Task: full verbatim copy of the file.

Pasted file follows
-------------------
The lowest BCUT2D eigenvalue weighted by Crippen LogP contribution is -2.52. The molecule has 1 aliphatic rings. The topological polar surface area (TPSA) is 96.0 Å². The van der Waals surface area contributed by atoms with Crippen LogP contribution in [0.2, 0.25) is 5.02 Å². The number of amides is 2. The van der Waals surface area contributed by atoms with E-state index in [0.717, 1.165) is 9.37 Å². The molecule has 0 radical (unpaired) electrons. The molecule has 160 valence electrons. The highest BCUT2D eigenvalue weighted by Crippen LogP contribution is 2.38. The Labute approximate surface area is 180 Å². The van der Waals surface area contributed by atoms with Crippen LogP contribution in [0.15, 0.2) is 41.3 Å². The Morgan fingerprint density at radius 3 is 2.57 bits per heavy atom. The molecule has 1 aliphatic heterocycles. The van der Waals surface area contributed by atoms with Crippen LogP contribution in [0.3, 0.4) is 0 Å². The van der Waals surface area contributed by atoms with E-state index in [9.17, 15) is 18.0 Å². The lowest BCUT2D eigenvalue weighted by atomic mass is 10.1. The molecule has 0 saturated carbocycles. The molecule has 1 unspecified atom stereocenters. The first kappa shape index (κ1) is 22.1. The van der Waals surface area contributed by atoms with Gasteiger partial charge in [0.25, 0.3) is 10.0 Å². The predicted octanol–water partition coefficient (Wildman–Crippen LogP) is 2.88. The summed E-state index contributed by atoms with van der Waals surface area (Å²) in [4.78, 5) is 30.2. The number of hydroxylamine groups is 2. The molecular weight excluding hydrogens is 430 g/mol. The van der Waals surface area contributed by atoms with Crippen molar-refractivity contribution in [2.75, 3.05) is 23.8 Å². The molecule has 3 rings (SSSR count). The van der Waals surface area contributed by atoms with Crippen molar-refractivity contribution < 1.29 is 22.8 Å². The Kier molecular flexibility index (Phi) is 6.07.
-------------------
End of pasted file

The lowest BCUT2D eigenvalue weighted by Crippen LogP contribution is -2.52. The molecule has 1 aliphatic rings. The topological polar surface area (TPSA) is 96.0 Å². The van der Waals surface area contributed by atoms with Crippen LogP contribution in [0.2, 0.25) is 5.02 Å². The number of amides is 2. The van der Waals surface area contributed by atoms with E-state index in [0.717, 1.165) is 9.37 Å². The molecule has 0 radical (unpaired) electrons. The molecule has 160 valence electrons. The highest BCUT2D eigenvalue weighted by Crippen LogP contribution is 2.38. The Labute approximate surface area is 180 Å². The van der Waals surface area contributed by atoms with Crippen LogP contribution in [0.15, 0.2) is 41.3 Å². The Morgan fingerprint density at radius 3 is 2.57 bits per heavy atom. The molecule has 1 aliphatic heterocycles. The van der Waals surface area contributed by atoms with Crippen LogP contribution in [0.3, 0.4) is 0 Å². The van der Waals surface area contributed by atoms with E-state index in [9.17, 15) is 18.0 Å². The lowest BCUT2D eigenvalue weighted by atomic mass is 10.1. The molecule has 0 saturated carbocycles. The molecule has 1 unspecified atom stereocenters. The first kappa shape index (κ1) is 22.1. The van der Waals surface area contributed by atoms with Gasteiger partial charge in [0.25, 0.3) is 10.0 Å². The predicted octanol–water partition coefficient (Wildman–Crippen LogP) is 2.88. The summed E-state index contributed by atoms with van der Waals surface area (Å²) in [4.78, 5) is 30.2. The number of hydroxylamine groups is 2. The molecular weight excluding hydrogens is 430 g/mol. The van der Waals surface area contributed by atoms with Crippen molar-refractivity contribution in [2.75, 3.05) is 23.8 Å². The molecule has 3 rings (SSSR count). The van der Waals surface area contributed by atoms with Crippen molar-refractivity contribution < 1.29 is 22.8 Å². The Kier molecular flexibility index (Phi) is 6.07.